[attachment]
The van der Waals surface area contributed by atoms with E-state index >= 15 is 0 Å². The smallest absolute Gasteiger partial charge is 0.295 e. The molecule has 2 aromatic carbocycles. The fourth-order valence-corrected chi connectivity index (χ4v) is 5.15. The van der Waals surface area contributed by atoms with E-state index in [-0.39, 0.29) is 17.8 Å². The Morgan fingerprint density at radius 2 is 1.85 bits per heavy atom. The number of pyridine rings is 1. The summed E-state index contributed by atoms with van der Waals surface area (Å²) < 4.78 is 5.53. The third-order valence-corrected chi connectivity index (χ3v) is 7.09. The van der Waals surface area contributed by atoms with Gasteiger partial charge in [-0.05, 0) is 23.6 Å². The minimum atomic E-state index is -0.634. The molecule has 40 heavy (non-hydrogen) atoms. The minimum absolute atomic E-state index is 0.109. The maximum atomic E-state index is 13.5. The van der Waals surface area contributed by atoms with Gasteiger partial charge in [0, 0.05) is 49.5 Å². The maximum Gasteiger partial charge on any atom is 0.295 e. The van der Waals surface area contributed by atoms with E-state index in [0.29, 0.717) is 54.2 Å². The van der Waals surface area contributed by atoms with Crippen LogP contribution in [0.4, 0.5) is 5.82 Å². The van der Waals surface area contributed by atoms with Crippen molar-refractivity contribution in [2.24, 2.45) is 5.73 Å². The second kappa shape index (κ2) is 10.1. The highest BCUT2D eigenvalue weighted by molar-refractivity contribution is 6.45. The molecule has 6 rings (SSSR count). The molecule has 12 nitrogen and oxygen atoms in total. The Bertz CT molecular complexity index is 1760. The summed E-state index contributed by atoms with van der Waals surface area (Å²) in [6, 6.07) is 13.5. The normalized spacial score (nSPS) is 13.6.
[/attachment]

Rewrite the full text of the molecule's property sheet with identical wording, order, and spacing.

The van der Waals surface area contributed by atoms with E-state index >= 15 is 0 Å². The smallest absolute Gasteiger partial charge is 0.295 e. The molecule has 2 aromatic carbocycles. The fourth-order valence-corrected chi connectivity index (χ4v) is 5.15. The van der Waals surface area contributed by atoms with E-state index in [-0.39, 0.29) is 17.8 Å². The Morgan fingerprint density at radius 2 is 1.85 bits per heavy atom. The number of pyridine rings is 1. The summed E-state index contributed by atoms with van der Waals surface area (Å²) < 4.78 is 5.53. The third-order valence-corrected chi connectivity index (χ3v) is 7.09. The van der Waals surface area contributed by atoms with Gasteiger partial charge in [-0.05, 0) is 23.6 Å². The minimum atomic E-state index is -0.634. The molecule has 40 heavy (non-hydrogen) atoms. The minimum absolute atomic E-state index is 0.109. The maximum atomic E-state index is 13.5. The van der Waals surface area contributed by atoms with Gasteiger partial charge in [0, 0.05) is 49.5 Å². The maximum Gasteiger partial charge on any atom is 0.295 e. The van der Waals surface area contributed by atoms with E-state index in [0.29, 0.717) is 54.2 Å². The van der Waals surface area contributed by atoms with Crippen LogP contribution in [0.4, 0.5) is 5.82 Å². The van der Waals surface area contributed by atoms with Crippen molar-refractivity contribution in [2.24, 2.45) is 5.73 Å². The second kappa shape index (κ2) is 10.1. The highest BCUT2D eigenvalue weighted by molar-refractivity contribution is 6.45. The molecule has 6 rings (SSSR count). The molecule has 12 nitrogen and oxygen atoms in total. The Bertz CT molecular complexity index is 1760. The summed E-state index contributed by atoms with van der Waals surface area (Å²) in [6, 6.07) is 13.5. The normalized spacial score (nSPS) is 13.6.